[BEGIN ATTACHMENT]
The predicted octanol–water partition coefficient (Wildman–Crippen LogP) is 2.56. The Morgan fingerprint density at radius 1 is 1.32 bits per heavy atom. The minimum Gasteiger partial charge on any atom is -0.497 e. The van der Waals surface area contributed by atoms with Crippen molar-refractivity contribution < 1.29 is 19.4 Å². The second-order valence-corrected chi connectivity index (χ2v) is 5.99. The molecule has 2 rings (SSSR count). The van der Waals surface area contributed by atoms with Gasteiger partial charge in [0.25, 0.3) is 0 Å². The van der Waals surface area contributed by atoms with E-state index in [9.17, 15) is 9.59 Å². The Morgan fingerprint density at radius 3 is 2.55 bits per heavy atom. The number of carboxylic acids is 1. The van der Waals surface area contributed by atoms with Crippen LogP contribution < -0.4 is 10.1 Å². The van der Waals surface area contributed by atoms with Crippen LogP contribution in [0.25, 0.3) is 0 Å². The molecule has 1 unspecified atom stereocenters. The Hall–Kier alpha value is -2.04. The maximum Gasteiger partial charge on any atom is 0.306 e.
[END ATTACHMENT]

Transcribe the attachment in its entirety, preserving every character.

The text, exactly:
The predicted octanol–water partition coefficient (Wildman–Crippen LogP) is 2.56. The Morgan fingerprint density at radius 1 is 1.32 bits per heavy atom. The minimum Gasteiger partial charge on any atom is -0.497 e. The van der Waals surface area contributed by atoms with Crippen molar-refractivity contribution < 1.29 is 19.4 Å². The second-order valence-corrected chi connectivity index (χ2v) is 5.99. The molecule has 2 rings (SSSR count). The van der Waals surface area contributed by atoms with Gasteiger partial charge in [0.25, 0.3) is 0 Å². The van der Waals surface area contributed by atoms with E-state index in [9.17, 15) is 9.59 Å². The Morgan fingerprint density at radius 3 is 2.55 bits per heavy atom. The number of carboxylic acids is 1. The van der Waals surface area contributed by atoms with Crippen LogP contribution < -0.4 is 10.1 Å². The van der Waals surface area contributed by atoms with Crippen LogP contribution in [0.25, 0.3) is 0 Å². The molecule has 1 unspecified atom stereocenters. The Hall–Kier alpha value is -2.04. The maximum Gasteiger partial charge on any atom is 0.306 e.